Because although there may be similarities between gold and Apple shares, there are differences, just as there are differences between Apple shares and tokens. They can’t co-exist under one law, and certainly not a law that explicitly discriminates against 99% of the people in favor of the 1%.

Which might explain the reason why almost everyone has ignored SEC’s naysaying, not least because it has not made a good case for why it has jurisdiction over globally traded and invested tokens issued by computer code rather than a centralized and incorporated company.

Nor is their role to make policy, so being unelected bureaucrats. If we are to have a discussion over the benefits and downfalls of this very new, fast evolving, and quickly changing space, then we out to have it in Congress or Parliament not at grey bureaucratic halls who hate innovation and told our grandfathers that their car was only good for a horse to pull.

Risk taking is the driving engine of capitalism. In a fast changing world of automation with the rise of artificial intelligence, risk taking must be opened to all if we are to transition to a future where we retain our liberty and democracy.

Our money should not be eaten by inflation so stuck in saving accounts, but put to use in innovative companies that produce, so opening the benefits of innovation to all, rather than limiting them to billionaire Venture Capitalists who have enjoyed most of the gains from the rise of internet giants.

Hence, while times were booming in 2006, people were getting poorer in real terms, while the 1%, protected by SEC’s law that keeps out the 99% through an iron wall, saw their wealth increase even as we went to the great recession.

Well, it’s about time that changes. It’s about time money is liberated, investment is opened to all, companies are funded directly by the people, and in the process so serve the people, not Wall Street, not Silicon Valley, nor the SEC’s revolving doors.

It’s about time people pay off their houses through investing in innovative projects. And yes, some will fail, but good sense is a hallmark of the middle class. Simple diversification, limiting amounts to $2,000 or so per address, as some ICOs have done, and just some quick due diligence would do far more to protect them than SEC’s ancient laws ever can.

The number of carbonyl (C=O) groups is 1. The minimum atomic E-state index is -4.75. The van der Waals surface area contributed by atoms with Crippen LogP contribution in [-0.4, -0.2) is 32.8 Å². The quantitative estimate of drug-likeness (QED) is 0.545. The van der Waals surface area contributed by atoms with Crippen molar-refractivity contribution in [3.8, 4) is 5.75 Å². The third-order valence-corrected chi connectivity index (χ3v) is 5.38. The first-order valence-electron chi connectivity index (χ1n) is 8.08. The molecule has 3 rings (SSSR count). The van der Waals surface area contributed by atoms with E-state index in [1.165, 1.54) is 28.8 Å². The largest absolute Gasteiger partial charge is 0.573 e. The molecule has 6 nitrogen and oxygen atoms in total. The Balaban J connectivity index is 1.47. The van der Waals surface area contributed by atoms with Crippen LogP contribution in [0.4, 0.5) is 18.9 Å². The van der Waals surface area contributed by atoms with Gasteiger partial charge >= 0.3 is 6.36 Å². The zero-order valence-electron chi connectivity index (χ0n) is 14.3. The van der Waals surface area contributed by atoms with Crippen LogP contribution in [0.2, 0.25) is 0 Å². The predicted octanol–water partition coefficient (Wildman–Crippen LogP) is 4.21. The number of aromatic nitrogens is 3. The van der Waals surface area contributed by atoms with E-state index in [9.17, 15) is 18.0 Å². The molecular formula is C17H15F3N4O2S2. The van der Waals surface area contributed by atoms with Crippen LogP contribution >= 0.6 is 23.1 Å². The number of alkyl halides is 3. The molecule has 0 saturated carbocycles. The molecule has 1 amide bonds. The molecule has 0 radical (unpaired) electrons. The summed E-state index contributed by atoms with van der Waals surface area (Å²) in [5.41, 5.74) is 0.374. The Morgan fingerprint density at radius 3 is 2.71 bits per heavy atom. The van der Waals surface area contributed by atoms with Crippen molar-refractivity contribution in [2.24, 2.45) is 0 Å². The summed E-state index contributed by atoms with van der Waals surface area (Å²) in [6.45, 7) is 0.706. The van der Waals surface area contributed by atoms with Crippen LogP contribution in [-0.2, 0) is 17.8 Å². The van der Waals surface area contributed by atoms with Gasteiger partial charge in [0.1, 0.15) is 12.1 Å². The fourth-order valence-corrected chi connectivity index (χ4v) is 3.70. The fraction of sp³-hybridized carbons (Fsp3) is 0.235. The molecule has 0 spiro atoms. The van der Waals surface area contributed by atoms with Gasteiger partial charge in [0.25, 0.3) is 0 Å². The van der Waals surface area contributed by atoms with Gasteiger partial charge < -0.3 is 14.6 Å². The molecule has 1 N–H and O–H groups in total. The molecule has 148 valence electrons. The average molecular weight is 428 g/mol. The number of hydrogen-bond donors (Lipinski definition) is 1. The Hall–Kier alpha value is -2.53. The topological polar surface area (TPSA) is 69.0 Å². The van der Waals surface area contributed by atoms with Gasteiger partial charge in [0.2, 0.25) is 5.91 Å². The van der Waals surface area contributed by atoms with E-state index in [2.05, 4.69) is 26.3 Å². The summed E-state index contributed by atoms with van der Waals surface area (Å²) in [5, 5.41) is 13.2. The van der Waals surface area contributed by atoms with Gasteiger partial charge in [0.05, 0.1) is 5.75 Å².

Times are changing, and we have to change with them. As the knowledge economy rises, profiting from knowledge must open to all. As we transition from physical labor to intellectual labor, the ability to engage in the later should not be restrained by blatantly discriminatory laws.

Bright young entrepreneurs need not beg billionaires for some pocket change, nor should any law restrict them to it. They need not give away 50% of their hard work, or give their profits to banks through high interest loans, when they can instead share them with the token holders through buy-backs.

That’s just the surface. The better than free token model might transform the way business operates and our relationship with them. Instead of a living wage for all, by simply engaging with projects we might earn sufficient rewards. Rewards we can then invest in a loop of sorts.

All this is just in time to complement other advances, such as self-driving cars that may put many out of work, algorithmic automation that may replace many admin jobs, and so on.

Just as in previous industrial revolutions, this one – if it turns out to be on the same scale – will probably have the likewise effect of not just creating more jobs, but most likely better jobs.

Jobs which we might not even think of them as such. Jobs which we might enjoy, might actually want to do even if we were not paid for it. So the advances in this space might actually be necessary, rather than just desirable.

The new way of funding companies, of investing and even of transacting is required for a knowledge based economy where self-employment has risen to all-time highs, as people are empowered to provide direct services.

The old ways of loans or VCs might not be easily available to them. But the new ways of ideas is easily accessible with people willing to take risk, so driving forward this great engine of the economy and with it too, perhaps, our booming times.